Prime Minister Justin Trudeau continued his tour of British Columbia with a fundraiser Thursday at a sold out event in downtown Vancouver's Sheraton Vancouver Wall Centre.
Trudeau applauded local members for signing up 7,000 newcomers since last summer.
He called on his supporters to keep working hard as he warned about the momentum that upcoming leadership races could give the party's rivals.
"We've got competition. The Conservatives are electing a new leader next weekend. The NDP will do the same later this year. And history has shown that these things matter," Trudeau said, speaking to a room of a couple of hundred people.
Outside the venue, protesters carried signs calling for an end to Kinder Morgan's proposed Trans Mountain pipeline expansion, whose terminus is in Burnaby, B.C., and to the Site C hydroelectric megaproject in the province's north.
Cash for access
This is the prime minister's first fundraiser in Vancouver since the party put the new rules in place for high-priced fundraising events.
"For Liberal fundraising events that include ministers or a party leader as the special guest, Canadians are now able to view upcoming events posted at least three days in advance, and access event reports and lists of guests no more than 45 days after each event," the Liberal party states on its website.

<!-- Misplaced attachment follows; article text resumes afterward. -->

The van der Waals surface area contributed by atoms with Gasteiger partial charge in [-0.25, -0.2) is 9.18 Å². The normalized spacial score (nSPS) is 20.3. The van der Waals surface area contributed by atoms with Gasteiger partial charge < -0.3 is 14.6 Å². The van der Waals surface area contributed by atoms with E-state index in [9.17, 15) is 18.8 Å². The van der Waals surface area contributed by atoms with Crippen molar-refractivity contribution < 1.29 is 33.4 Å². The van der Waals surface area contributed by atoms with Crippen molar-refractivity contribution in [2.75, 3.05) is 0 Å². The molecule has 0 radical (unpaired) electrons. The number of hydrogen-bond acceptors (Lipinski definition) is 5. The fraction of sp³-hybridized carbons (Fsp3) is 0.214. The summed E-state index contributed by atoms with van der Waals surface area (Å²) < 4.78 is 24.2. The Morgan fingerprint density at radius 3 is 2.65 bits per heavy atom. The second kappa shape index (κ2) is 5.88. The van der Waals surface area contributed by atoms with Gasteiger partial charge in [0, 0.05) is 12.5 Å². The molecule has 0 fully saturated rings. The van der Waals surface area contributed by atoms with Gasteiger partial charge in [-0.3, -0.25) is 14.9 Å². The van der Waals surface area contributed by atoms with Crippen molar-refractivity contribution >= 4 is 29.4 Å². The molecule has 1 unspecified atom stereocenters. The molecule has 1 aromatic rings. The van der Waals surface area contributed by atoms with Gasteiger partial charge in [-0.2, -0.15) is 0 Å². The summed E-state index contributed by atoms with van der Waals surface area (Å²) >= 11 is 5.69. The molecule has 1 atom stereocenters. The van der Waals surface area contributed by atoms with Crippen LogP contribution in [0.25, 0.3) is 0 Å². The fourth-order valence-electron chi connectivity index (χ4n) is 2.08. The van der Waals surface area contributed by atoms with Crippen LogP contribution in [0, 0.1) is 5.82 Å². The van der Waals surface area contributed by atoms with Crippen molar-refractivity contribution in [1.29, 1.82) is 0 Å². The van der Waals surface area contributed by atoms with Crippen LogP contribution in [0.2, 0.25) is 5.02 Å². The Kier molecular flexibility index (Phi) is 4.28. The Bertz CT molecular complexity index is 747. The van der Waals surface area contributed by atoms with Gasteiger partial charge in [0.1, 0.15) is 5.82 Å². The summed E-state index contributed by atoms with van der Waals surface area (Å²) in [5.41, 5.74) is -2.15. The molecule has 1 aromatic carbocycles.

Some believe the practice of so-called cash-for-access fundraisers needs to be curtailed even further.
"As long as the events have a ticket price that an average voter can't afford, then the prime minister is selling access to himself ... doing it in undemocratic and unethical way," said Duff Conacher, founder of the Ottawa-based advocacy group Democracy Watch.
Unsurprisingly, those who paid between $90 and $750 to attend the event approved of the policy.
"if you go to any other party event, there's going to be a fee," said Pargat Singh Bhurji.
"Every party has an agenda because we live in a democracy."
Trudeau's time on the West Coast continues on Friday with events in Surrey and Abbotsford.
With files from Brenna Rose and The Canadian Press